A vector field that is the gradient of a potential in R is said to be conservative in R. v is also said to be derivable from a potential, and f is often called a potential function for v. An important fact about derivatives is that in computing mixed second derivatives, such as , the order of differentiation is irrelevant. Thus and are the same thing.
It follows from this fact that if v is the gradient of something then we must have
, and similarly,
These are restatements of the irrelevance of order in computing mixed second derivatives.The statement that v is the gradient of a function f in region R is equivalent to the statement that these combinations of derivatives are zero in R, if R is simply connected. (A region is connected if there is a path from any point in it to any other, which lies entirely in R. It is simply connected if every simple closed path in it can be shrunk down to a point somehow without encountering any point not in R.)What can happen if R is not simply connected?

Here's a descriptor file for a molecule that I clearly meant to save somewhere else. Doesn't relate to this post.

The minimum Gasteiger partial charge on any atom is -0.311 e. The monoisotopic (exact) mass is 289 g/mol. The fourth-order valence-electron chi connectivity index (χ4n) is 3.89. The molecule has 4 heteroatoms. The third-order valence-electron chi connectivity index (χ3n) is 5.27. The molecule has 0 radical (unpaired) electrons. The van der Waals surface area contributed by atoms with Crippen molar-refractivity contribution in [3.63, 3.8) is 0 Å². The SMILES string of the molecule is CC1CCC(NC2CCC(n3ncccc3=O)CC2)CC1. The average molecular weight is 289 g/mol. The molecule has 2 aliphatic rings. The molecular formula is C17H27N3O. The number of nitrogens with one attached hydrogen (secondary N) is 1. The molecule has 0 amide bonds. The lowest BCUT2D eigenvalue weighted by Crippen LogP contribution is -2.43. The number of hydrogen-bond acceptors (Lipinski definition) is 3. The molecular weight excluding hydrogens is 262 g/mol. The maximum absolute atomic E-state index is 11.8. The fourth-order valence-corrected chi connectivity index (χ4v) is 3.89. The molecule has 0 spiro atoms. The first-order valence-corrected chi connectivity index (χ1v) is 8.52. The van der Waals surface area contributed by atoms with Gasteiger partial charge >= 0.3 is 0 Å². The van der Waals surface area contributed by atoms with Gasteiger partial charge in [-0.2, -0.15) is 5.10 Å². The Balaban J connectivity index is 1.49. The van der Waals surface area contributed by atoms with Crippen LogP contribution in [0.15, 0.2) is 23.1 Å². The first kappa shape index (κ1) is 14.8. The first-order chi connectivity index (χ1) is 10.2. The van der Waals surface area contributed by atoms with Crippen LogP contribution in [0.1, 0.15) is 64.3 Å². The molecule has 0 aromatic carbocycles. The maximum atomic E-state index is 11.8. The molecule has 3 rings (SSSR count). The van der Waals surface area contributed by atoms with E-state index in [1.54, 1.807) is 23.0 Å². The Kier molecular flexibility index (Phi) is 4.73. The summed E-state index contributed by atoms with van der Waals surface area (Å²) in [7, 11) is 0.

The easiest way to answer is to think of the gradient of the simplest nonfunction
we know. This is the anglein
polar cylindric or spherical coordinates. This angle (whose tangent is y /
x) is not a function: each time you wander around the origin, it increases by
2.
It is a "multiplevalued function" whose values differ by integral
multiples of 2.